Last Wednesday, the White House and each member of Montana’s congressional delegation touted the VA Mission Act that President Trump signed into law that day.

The overhaul of Veterans Affairs health care passed the House on a vote of 347-70 and passed the Senate on a vote of 92-5.

U.S. Sen. Steve Daines, R-Montana, was invited to the signing ceremony and his office sent out a press release saying he “helped champion” the bill in the Senate.

“I am proud to support the VA Mission Act and its reforms that provide our veterans with more reliable, timely access to high quality care,” U.S. Rep. Greg Gianforte, R-Montana, said in a press release.

“Our historic law gets rid of the government bureaucracy that has stood between Montana veterans and their health care,” said U.S. Sen. Jon Tester, D-Montana, in his press release. Tester, the ranking Democrat on the Senate Veterans Affairs Committee and Sen. Johnny Isakson, R-Georgia, the committee chairman, actually wrote key portions of the new law in partnership with U.S. veterans organizations.

“This is truly a historic moment, historic time for our country,” Trump said. “I’ll be signing landmark legislation to provide health care choice — what a beautiful word that is, 'choice' — and freedom to our amazing veterans.”

It’s critical that Congress and the president come together with strong bipartisan support to honor America’s obligations to care for our military veterans. As we commend our delegation and the White House for taking this step toward better, more effective and comprehensive care for America’s heroes, readers should know that major obstacles remain to implementing this new law.


Unfunded benefits

The Mission Act still requires $50 billion in funding, which a bipartisan group of U.S. Senate leaders has a proposal to provide, according to the Washington Post. However, the Trump Administration is lobbying against the Senate plan to raise spending. Instead, a White House memo to Hill staff argues for cutting other government spending to fund veterans care, according to the Military Times.

When a new law is made, it usually needs administrative rules to actually be implemented. The rulemaking for the Mission Act is expected to be contentious, according to the Military Times. Much of the new law addresses how veterans will access non-VA health services. The debate over privatizing the VA will likely be a factor in the rulemaking. Most veterans organizations support improving and sustaining the VA while some members of Congress and the Trump Administration want to outsource care to shrink the VA itself.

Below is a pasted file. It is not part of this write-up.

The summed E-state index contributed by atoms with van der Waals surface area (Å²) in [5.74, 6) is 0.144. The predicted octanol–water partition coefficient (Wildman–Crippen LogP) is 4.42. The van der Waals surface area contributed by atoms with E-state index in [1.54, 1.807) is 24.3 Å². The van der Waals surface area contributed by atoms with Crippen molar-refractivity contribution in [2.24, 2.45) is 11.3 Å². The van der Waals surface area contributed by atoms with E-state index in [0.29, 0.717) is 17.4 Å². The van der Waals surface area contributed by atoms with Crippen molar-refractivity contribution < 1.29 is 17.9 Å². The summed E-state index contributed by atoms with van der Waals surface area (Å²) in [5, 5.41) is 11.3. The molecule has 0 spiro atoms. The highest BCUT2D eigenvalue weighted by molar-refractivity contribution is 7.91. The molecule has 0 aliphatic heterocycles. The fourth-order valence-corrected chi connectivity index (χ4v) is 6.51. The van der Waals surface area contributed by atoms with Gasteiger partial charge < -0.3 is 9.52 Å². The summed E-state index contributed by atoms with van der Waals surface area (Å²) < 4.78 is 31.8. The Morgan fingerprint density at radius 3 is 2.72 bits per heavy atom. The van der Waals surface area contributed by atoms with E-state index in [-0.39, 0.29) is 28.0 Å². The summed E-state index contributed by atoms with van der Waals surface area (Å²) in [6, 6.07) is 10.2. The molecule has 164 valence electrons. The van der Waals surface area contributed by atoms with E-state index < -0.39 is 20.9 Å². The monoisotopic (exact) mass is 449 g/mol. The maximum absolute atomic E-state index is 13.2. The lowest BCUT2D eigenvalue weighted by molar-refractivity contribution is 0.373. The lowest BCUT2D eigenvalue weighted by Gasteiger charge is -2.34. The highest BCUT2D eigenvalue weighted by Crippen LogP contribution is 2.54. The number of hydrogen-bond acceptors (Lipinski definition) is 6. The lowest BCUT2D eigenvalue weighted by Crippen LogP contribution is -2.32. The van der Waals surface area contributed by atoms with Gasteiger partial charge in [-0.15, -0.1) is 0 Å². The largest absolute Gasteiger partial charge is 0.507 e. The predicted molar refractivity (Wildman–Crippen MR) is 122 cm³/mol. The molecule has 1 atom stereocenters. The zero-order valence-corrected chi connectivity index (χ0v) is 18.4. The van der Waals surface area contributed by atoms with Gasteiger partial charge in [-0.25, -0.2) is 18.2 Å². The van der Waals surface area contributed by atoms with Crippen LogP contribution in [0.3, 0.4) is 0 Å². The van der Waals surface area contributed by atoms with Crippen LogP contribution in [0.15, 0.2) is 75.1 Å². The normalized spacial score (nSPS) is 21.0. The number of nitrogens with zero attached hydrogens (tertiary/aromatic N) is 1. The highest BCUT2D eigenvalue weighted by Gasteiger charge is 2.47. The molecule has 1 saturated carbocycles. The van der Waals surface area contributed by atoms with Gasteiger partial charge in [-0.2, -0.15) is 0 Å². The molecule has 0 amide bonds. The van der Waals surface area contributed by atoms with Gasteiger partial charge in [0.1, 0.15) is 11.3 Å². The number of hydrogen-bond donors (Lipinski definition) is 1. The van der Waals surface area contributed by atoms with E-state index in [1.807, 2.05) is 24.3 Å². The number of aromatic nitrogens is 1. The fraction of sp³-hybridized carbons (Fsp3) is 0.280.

Partisan posturing

The Mission Act is largely a reform of the Veterans Choice Act of 2014 that proved to be unworkable for veterans needing timely health care in their community. The failures of the Choice Act must be remedied quickly. The overwhelming House and Senate majorities voting for the Mission Act and Trump’s effusive praise of the new law would seem to bode well for reform that really helps veterans access the care they deserve.

But no Democrats stood at Trump’s side as he signed the Mission Act Wednesday, on the anniversary of the D-Day allied invasion that turned the tide of battle in World War II. Tester wasn’t even invited to the ceremony, Politico reported. Perhaps, that’s part of the “price” the president said Tester would pay for sharing military members’ concerns about the nomination of Dr. Ronny Jackson to lead the VA. Jackson withdrew from consideration and the Pentagon inspector general is investigating the allegations, according to Politico.

There’s little time for celebrating the Mission Act. Montana’s delegation must keep fighting for veterans to get the benefits they have earned. The new law won’t work without adequate funding. Words of praise for the law ring hollow without money to fulfill its promises to veterans.

Congress and the president must figure out how to reduce deficit spending, but those tough political decisions should not be obstacles to providing veterans care. Don’t make veterans pay for delay; fund this critical new VA law now.

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This editorial originally appeared in the Billings Gazette.

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